Delivering his keynote speech at this week’s G2E Las Vegas conference, US sports broadcaster Scott Van Pelt (SportsCenter – ESPN), emphasised that US gambling and pro-sports stakeholders must work together to avoid the marketing controversies that have engulfed the UK market.
In front of a full conference hall at the Sands Expo Convention Center, Van Pelt’s speech opened day-2 of G2E, with the ESPN figurehead offering his insight on a host of subjects from the feasibility of a pro-league integrity fee, to how sports betting can increase engagement amongst millennial audiences.
Highlighting what US gambling should learn from the marketing methods that have been undertaken by DFS and UK gambling operators, he recalled: “In 2015, I was on the show called ‘1 Big Thing’, it was around the third or fourth week of the year and I did a segment about those ads, every ad in every commercial break of an NFL game was some dude (DFS player) holding a cheque for $2 million .
“People rolled their eyes at me and got mad, questioning how you could do this to people that are advertising on your network, to which I said, if you’re going to make the distinction that it’s daily and you’re paying on the outcome of sporting events then it’s betting, that was my opinion and others shared that opinion.
“I made the analogy that the pigs get fed and the hogs get slaughtered and everybody was a hog, even we were, you’re lining up at our door waiting to spend millions of dollars, ‘come on down’ and we ran those ads and everybody that’s in the world of sports broadcasting took their money and ran the ads.”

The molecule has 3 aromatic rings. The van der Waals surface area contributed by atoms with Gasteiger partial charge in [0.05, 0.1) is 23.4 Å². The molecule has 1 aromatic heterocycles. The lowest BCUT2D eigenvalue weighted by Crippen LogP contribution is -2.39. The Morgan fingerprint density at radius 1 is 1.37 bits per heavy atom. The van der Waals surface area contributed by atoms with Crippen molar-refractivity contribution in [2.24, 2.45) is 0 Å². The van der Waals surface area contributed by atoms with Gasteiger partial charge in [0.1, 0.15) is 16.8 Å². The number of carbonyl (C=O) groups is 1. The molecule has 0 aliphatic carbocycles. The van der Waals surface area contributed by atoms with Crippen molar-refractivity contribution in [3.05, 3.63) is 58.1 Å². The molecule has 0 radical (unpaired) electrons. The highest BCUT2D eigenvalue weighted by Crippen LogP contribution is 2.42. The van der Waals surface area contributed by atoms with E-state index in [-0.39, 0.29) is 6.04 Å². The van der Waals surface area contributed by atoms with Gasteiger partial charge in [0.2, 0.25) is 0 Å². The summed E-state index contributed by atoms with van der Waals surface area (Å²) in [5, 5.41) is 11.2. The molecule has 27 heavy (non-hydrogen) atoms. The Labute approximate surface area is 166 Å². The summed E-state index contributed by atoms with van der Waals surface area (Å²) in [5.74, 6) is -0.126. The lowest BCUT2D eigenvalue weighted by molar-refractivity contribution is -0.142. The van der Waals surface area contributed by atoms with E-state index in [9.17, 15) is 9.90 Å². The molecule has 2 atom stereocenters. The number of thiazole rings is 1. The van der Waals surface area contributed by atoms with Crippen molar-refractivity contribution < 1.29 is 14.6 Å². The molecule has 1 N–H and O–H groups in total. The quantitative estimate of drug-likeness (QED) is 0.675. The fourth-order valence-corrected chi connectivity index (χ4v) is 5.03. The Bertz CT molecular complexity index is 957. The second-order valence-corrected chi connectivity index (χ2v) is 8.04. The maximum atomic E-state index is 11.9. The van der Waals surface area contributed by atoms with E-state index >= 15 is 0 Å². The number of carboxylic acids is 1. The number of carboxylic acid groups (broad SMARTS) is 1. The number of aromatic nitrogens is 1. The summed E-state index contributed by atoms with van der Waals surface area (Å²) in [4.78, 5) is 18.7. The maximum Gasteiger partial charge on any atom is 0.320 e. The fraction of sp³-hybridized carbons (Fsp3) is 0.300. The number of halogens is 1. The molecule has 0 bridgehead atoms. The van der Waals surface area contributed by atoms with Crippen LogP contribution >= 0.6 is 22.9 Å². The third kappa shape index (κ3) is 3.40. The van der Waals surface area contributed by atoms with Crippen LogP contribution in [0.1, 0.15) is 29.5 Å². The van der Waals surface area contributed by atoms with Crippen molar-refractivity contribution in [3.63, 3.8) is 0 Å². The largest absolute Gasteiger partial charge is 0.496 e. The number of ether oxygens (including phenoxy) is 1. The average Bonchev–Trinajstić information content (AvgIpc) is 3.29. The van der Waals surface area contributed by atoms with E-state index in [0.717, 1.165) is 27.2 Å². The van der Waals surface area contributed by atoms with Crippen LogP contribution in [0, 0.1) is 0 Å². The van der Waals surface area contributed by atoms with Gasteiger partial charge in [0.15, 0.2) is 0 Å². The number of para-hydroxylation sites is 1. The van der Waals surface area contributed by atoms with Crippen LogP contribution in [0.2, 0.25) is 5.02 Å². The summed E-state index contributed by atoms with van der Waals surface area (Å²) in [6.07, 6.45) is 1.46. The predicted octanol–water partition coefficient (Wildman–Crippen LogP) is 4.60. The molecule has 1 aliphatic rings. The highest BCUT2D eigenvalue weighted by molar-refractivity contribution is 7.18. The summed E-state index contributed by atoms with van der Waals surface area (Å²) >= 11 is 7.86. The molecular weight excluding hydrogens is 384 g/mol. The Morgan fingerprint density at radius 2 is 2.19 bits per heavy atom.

“That was an example of everybody, including the leagues because that was a fun little dance they did, they were partners there, because they saw this big pile of money, everyone saw this pile of money but they dove headfirst into it like Scrooge Mcduck and then everyone looked around and questioned why they pulled the plug on this, it’s because everyone acted like crazy people. So it’s important that common sense is applied here.”
Outlining his gut feelings that the US market will evolve differently to the UK, he emphasised that advertising “shouldn’t be about beating people over the head”.
When questioned on what type of role sports betting could play in helping the leagues with engaging with millennial audiences, Van Pelt underlined the importance of maximising mobile betting, however, was keen to point out his concern over whether younger audiences would be at the game, but just be on their phone betting the whole time and not truly engaged in the sport.
The SportsCenter host concluded by scrutinising the legitimacy of the touted integrity fee, stating: “What, are you going to make me pay for the air I breathe next? I have eyes. I can see what’s happening in the game. Now you want 1%? Good luck with that, I’m lost on that one.”
A sentiment that drew applause from those in the audience who have investment in sports betting. However, reality still points towards US pro-leagues taking their share of the liberalised US betting market as incumbents should remember ‘pigs get fed and the hogs get slaughtered’.